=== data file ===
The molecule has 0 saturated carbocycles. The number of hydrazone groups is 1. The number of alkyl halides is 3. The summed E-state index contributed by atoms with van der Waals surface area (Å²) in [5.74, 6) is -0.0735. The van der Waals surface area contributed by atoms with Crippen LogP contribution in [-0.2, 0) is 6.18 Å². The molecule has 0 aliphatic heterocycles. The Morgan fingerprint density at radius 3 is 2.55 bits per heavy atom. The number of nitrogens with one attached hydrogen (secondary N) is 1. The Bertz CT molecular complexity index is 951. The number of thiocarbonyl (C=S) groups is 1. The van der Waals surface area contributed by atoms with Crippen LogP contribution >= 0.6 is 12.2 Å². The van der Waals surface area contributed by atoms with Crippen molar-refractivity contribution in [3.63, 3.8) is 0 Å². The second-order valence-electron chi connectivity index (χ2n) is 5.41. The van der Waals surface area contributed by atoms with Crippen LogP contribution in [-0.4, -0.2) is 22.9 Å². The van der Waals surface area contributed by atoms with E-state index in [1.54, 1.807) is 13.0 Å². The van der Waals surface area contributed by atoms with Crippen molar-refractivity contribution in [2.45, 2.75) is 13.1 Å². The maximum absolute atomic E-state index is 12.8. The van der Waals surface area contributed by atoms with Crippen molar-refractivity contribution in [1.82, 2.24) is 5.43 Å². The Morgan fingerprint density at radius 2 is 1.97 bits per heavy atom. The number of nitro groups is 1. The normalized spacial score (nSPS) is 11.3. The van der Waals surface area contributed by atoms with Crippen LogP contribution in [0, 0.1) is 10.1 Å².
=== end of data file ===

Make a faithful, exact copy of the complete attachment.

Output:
The molecule has 0 saturated carbocycles. The number of hydrazone groups is 1. The number of alkyl halides is 3. The summed E-state index contributed by atoms with van der Waals surface area (Å²) in [5.74, 6) is -0.0735. The van der Waals surface area contributed by atoms with Crippen LogP contribution in [-0.2, 0) is 6.18 Å². The molecule has 0 aliphatic heterocycles. The Morgan fingerprint density at radius 3 is 2.55 bits per heavy atom. The number of nitrogens with one attached hydrogen (secondary N) is 1. The Bertz CT molecular complexity index is 951. The number of thiocarbonyl (C=S) groups is 1. The van der Waals surface area contributed by atoms with Crippen LogP contribution >= 0.6 is 12.2 Å². The van der Waals surface area contributed by atoms with Crippen molar-refractivity contribution in [3.63, 3.8) is 0 Å². The second-order valence-electron chi connectivity index (χ2n) is 5.41. The van der Waals surface area contributed by atoms with Crippen LogP contribution in [-0.4, -0.2) is 22.9 Å². The van der Waals surface area contributed by atoms with E-state index in [1.54, 1.807) is 13.0 Å². The van der Waals surface area contributed by atoms with Crippen molar-refractivity contribution in [2.45, 2.75) is 13.1 Å². The maximum absolute atomic E-state index is 12.8. The van der Waals surface area contributed by atoms with Crippen molar-refractivity contribution in [1.82, 2.24) is 5.43 Å². The Morgan fingerprint density at radius 2 is 1.97 bits per heavy atom. The number of nitro groups is 1. The normalized spacial score (nSPS) is 11.3. The van der Waals surface area contributed by atoms with Crippen LogP contribution in [0, 0.1) is 10.1 Å².